The first semester of 2023 saw a variable transaction dynamic according to the different price ranges. As expected, after a year and a half of galloping ahead, the big results have shrunk in number with 45% less works over $100,000, and the number of 7-digit results dropping from 32 to 13. Less impatient and less impulsive than at the end of the Covid restrictions, bidders refocused their passion towards the more affordable price ranges. While the pace of transactions remained constant for lots valued between $1,000 and $10,000, it progressed in the higher price level ($10,000 – $50,000) by 5% versus H1 2022.

Half-yearly change in the number of Ultra-contemporary works sold at auction (H1 2023)

Half-yearly change in the number of Ultra-contemporary works sold at auction (H1 2023)

The young stars

The deceleration of the high-end market naturally impacted the auction turnover figures of  most valued new signatures. Flora Yukhnevich and Christina Quarles ranked in the Top 10 last year, but this year their auction turnovers both lost 80%. However, a few months after the breathtaking records hammered for these two young artists, the market’s restraint seems salutary. This past year, opportunities to acquire their works at auction were rare and none of their works remained unsold. It is therefore much more a question of market regulation than of disaffection for their works.

In the case of Matthew WONG, the most expensive Ultra-contemporary on the market, his half-year turnover lost just over 5 million dollars due to the scarcity of his works at auction. Five were sold during H1 2023 compared with eight in H1 2022. Considering that his best works can easily exceed four million dollars, their relative scarcity this year was the sole factor responsible for Wong’s lower half-year total and his market is definitely holding up. In H1 2023, all his paintings offered sold within their estimate ranges (or above) and the price trend is still rising for his best works. For example The Jungle (叢林) (2017), sold for $1.75 million in May at Sotheby’s in New York, although it remained unsold a year earlier in Hong Kong despite a lower low estimate ($1.2 million). Another reassuring sign for his market was the sale of his River at Dusk (黃昏的河流) (2018) with a capital gain of +37% after two and a half years: Sotheby’s HK sold the work for $6.66 million compared with $4.87 million in 2020 at Phillips HK.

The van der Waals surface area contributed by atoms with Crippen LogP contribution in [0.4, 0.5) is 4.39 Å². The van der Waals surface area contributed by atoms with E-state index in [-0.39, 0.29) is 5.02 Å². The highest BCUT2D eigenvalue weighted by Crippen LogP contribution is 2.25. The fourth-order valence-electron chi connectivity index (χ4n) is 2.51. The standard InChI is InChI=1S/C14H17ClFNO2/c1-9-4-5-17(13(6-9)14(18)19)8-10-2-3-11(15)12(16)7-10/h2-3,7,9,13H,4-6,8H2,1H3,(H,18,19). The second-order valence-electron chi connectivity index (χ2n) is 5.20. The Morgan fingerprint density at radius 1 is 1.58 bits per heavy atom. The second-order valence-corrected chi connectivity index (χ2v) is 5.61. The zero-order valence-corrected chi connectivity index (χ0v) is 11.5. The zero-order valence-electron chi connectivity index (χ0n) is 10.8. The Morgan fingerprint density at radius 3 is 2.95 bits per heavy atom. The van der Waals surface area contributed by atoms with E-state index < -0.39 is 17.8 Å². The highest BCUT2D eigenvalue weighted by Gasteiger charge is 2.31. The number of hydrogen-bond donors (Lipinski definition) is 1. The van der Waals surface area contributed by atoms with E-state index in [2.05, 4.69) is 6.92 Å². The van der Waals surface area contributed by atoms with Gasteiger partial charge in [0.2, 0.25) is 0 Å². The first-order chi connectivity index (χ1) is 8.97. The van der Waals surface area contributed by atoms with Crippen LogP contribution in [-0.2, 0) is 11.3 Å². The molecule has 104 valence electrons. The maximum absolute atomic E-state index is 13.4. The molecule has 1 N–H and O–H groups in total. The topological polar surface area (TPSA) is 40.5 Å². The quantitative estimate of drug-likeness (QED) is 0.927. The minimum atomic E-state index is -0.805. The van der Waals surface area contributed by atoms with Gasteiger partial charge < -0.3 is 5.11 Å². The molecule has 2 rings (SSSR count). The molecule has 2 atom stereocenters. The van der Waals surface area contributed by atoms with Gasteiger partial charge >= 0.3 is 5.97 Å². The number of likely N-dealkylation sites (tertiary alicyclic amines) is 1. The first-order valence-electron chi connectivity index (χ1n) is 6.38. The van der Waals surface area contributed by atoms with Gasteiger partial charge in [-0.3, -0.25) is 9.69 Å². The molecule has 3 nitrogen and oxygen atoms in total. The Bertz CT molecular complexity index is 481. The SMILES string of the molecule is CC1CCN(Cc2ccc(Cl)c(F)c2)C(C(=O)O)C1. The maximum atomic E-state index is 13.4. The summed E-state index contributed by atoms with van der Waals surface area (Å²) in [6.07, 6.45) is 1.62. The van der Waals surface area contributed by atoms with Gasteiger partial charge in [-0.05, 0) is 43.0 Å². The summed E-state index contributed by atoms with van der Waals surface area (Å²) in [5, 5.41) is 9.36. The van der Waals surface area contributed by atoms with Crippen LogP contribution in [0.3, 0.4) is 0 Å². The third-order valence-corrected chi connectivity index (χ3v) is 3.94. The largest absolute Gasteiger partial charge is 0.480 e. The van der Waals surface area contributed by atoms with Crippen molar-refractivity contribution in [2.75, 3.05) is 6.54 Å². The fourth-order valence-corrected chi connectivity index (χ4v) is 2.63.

Having taken works by Yukhnevich, Quarles and Wong to multi-million dollar prices, major collectors are becoming increasingly committed to other very promising young artists. The young American, Loie HOLLOWELL, is an example of this: her prices have been steadily climbing since she has been supported by the Pace gallery, i.e. since 2017, and she has just reached a new record at $2.29 million in Hong Kong (Standing in Red (站立於紅色), Sotheby’s). Among her seven canvases sold at auction in H1 2023, none disappointed vs. their pre-sale estimates, and her work generated $5.7 million establishing her as the third top-selling Ultra-contemporary at auction.

In her 40th year, Loie Hollowell is third in our Ultra-contemporary ranking and signed an auction record of more than $2 million in Hong Kong.